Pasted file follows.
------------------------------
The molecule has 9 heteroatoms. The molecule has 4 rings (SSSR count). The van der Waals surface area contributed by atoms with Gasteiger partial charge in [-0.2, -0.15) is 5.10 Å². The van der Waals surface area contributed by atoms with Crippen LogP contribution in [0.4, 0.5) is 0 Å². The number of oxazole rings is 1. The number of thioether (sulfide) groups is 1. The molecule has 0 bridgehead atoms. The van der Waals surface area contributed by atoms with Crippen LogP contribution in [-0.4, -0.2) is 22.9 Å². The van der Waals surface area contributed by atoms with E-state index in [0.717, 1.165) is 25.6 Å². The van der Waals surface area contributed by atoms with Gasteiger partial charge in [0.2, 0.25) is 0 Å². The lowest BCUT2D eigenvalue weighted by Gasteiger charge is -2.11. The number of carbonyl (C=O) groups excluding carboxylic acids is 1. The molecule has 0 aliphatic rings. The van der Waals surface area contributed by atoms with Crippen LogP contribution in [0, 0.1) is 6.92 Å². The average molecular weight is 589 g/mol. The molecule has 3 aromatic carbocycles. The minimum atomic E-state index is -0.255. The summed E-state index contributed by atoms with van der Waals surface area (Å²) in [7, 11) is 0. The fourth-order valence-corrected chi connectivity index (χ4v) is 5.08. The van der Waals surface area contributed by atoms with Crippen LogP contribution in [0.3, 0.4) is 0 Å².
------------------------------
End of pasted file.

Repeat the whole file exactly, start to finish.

The molecule has 9 heteroatoms. The molecule has 4 rings (SSSR count). The van der Waals surface area contributed by atoms with Gasteiger partial charge in [-0.2, -0.15) is 5.10 Å². The van der Waals surface area contributed by atoms with Crippen LogP contribution in [0.4, 0.5) is 0 Å². The number of oxazole rings is 1. The number of thioether (sulfide) groups is 1. The molecule has 0 bridgehead atoms. The van der Waals surface area contributed by atoms with Crippen LogP contribution in [-0.4, -0.2) is 22.9 Å². The van der Waals surface area contributed by atoms with E-state index in [0.717, 1.165) is 25.6 Å². The van der Waals surface area contributed by atoms with Gasteiger partial charge in [0.2, 0.25) is 0 Å². The lowest BCUT2D eigenvalue weighted by Gasteiger charge is -2.11. The number of carbonyl (C=O) groups excluding carboxylic acids is 1. The molecule has 0 aliphatic rings. The van der Waals surface area contributed by atoms with Crippen LogP contribution in [0, 0.1) is 6.92 Å². The average molecular weight is 589 g/mol. The molecule has 3 aromatic carbocycles. The minimum atomic E-state index is -0.255. The summed E-state index contributed by atoms with van der Waals surface area (Å²) in [7, 11) is 0. The fourth-order valence-corrected chi connectivity index (χ4v) is 5.08. The van der Waals surface area contributed by atoms with Crippen LogP contribution in [0.3, 0.4) is 0 Å².